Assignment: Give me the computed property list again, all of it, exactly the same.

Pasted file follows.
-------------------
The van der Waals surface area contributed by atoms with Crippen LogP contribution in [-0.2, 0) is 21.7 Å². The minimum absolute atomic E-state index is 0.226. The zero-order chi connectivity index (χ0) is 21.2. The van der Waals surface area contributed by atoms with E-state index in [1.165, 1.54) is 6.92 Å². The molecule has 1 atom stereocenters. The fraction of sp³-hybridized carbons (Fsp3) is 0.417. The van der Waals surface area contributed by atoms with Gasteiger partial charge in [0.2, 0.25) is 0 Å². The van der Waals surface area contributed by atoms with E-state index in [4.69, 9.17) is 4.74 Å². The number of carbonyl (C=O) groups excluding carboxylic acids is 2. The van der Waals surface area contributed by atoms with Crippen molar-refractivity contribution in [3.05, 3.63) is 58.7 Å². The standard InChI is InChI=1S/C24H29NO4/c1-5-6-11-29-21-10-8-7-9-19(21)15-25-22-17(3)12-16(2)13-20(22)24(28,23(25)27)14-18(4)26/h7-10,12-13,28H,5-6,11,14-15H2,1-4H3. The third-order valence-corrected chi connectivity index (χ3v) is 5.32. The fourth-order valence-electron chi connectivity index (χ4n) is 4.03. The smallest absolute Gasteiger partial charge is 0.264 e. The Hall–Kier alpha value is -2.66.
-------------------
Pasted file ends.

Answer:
The van der Waals surface area contributed by atoms with Crippen LogP contribution in [-0.2, 0) is 21.7 Å². The minimum absolute atomic E-state index is 0.226. The zero-order chi connectivity index (χ0) is 21.2. The van der Waals surface area contributed by atoms with E-state index in [1.165, 1.54) is 6.92 Å². The molecule has 1 atom stereocenters. The fraction of sp³-hybridized carbons (Fsp3) is 0.417. The van der Waals surface area contributed by atoms with Gasteiger partial charge in [0.2, 0.25) is 0 Å². The van der Waals surface area contributed by atoms with E-state index in [4.69, 9.17) is 4.74 Å². The number of carbonyl (C=O) groups excluding carboxylic acids is 2. The van der Waals surface area contributed by atoms with Crippen molar-refractivity contribution in [3.05, 3.63) is 58.7 Å². The standard InChI is InChI=1S/C24H29NO4/c1-5-6-11-29-21-10-8-7-9-19(21)15-25-22-17(3)12-16(2)13-20(22)24(28,23(25)27)14-18(4)26/h7-10,12-13,28H,5-6,11,14-15H2,1-4H3. The third-order valence-corrected chi connectivity index (χ3v) is 5.32. The fourth-order valence-electron chi connectivity index (χ4n) is 4.03. The smallest absolute Gasteiger partial charge is 0.264 e. The Hall–Kier alpha value is -2.66.